• abeeken 30/03/2015

    @Bilbur Another idea could be for developers to take some responsibility and make an open world game that would be suitable for a younger audience. Lego City Undercover was a good example but unfortunately not many people own a Wii U. It's a shame that violence, swearing and sex seem to sell games. I'm no prude - I enjoy playing games with that content (if they don't simply come across as being juvenile which they unfortunately frequently do) but it would be nice to see AAA developers making games that didn't rely on those three things. Reply +2
  • abeeken 30/03/2015

    @Indication Unfortunately it's the Daily Mail society we live in which coats genuine social issues in layers of sensationalism. Take the Video Nasties movement, for example; the issue there was that there wasn't a rating system and that kids could go into video shops and rent, say, I Spit On Your Grave without any form of restriction. But the media spun that and made it all about the films - "Why were things like Cannibal Holocaust (which was very much the Video Nasty poster boy) being allowed into this country?" instead of saying "Hang about, how come these kids are being allowed unfiltered access to this media?" No, it's not a new thing, but it's about time the media attitude to it changed, however when many parents are effectively told how to live their lives by rags like the Mail that's something that's not going to happen in a hurry. Reply +1
  • abeeken 30/03/2015

    @bosseye Monster House was an interesting one in our house - we settled down to watch it as a family albeit very tentatively. My youngest (6) cites Nightmare Before Christmas and Paranorman as two of his favourite films (he's very big into claymation style animation and latched on to Nightmare at a very young age - he even has a Jack Skellington hoodie he spent all his DIsneyland allowance on) and it's normally his older (9) brother who has issues with anything a little bit creepy. Well he utterly freaked out at Monster House while the older one wanted to watch it to the end. Another example of how you cannot second guess parents.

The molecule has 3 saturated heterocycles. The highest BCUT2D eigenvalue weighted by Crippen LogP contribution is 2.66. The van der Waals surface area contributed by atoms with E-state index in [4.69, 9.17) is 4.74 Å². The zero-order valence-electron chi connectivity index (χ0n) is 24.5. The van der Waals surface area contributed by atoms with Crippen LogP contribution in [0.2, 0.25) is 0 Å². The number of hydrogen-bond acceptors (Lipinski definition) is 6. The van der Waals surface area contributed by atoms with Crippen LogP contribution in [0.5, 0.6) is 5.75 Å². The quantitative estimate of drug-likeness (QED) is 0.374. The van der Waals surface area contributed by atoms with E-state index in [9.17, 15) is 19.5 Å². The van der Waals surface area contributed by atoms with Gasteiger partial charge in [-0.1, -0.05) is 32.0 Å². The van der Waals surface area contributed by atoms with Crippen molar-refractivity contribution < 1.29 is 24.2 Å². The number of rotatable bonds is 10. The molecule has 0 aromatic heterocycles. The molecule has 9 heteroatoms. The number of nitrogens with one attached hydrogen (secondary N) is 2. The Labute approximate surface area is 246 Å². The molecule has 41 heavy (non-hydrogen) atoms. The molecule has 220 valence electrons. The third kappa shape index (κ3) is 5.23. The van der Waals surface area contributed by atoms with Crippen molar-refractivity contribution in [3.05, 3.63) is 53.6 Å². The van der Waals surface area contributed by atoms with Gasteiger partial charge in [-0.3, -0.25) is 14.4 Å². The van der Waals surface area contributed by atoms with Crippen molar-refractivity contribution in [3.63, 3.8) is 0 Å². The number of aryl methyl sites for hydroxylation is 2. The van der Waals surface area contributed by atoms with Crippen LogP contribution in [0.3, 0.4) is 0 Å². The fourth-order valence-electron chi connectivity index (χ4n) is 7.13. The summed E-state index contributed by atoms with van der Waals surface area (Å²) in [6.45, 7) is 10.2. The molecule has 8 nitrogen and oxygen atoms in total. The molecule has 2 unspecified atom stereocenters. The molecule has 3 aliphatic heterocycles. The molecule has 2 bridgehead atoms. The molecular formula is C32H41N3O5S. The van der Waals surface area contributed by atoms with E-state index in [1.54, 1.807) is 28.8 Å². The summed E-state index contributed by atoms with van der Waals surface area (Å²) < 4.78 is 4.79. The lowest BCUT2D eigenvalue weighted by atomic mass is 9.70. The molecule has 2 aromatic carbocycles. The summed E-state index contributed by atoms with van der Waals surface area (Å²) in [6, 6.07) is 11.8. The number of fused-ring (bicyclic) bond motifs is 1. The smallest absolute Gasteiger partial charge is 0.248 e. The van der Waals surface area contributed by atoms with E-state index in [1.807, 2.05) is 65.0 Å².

With the eldest we've come to a point with him where we generally know what he's capable of - I took him to see both the last two Hobbit films at the cinema despite the 12A ratings because he'd seen the first one in a controlled environment (a flight to the US) and had also read the books. I've told him this year that we will take him to see Jurassic World and Star Wars, fully expecting them to also be 12A ratings (which seems to be the de-facto for any film that would have been a PG in the 90's) but he's aware that this is a privilege - the Marvel films are still restricted for him as I think they can be a bit strong (Winter Soldier was remarkably violent for a 12 rated film) but, again, he knows why he's being held back on them. He may not always like it but we give him dates where we'll review it.

    The biggest films we're having problems with at the moment are James Bond. He really wants to watch them but some of the older films are fairly racy and contain some dated concepts that we're really not sure how to approach with him. The problem is we want him to question things like sexism and racism, but we don't want to go out of our way to draw our attention to them.

    Parenting is the toughest job in the world!
    Reply +4
  • abeeken 30/03/2015

    @Gamblix It's interesting that you say that and I agree to an extent. Sony and Microsoft systems are, to my mind, not friendly places for kids under 15. They have a large focus on online interaction and games with adult content, however, peer pressure shows these as the "cool" systems over a Nintendo console (which I would argue should NOT be seen as a "childrens" system as there is much joy to be had playing games like Mario at all ages). Sometimes this peer pressure can even come from the parents who grew up in the Playstation/XBox generation and were caught up in what was cool or edgy. It's a shame - the PS2 was a melting pot of content for all ages and I wish we still had games like Jak and Daxter or Ratchet being released. Reply +1
  • abeeken 30/03/2015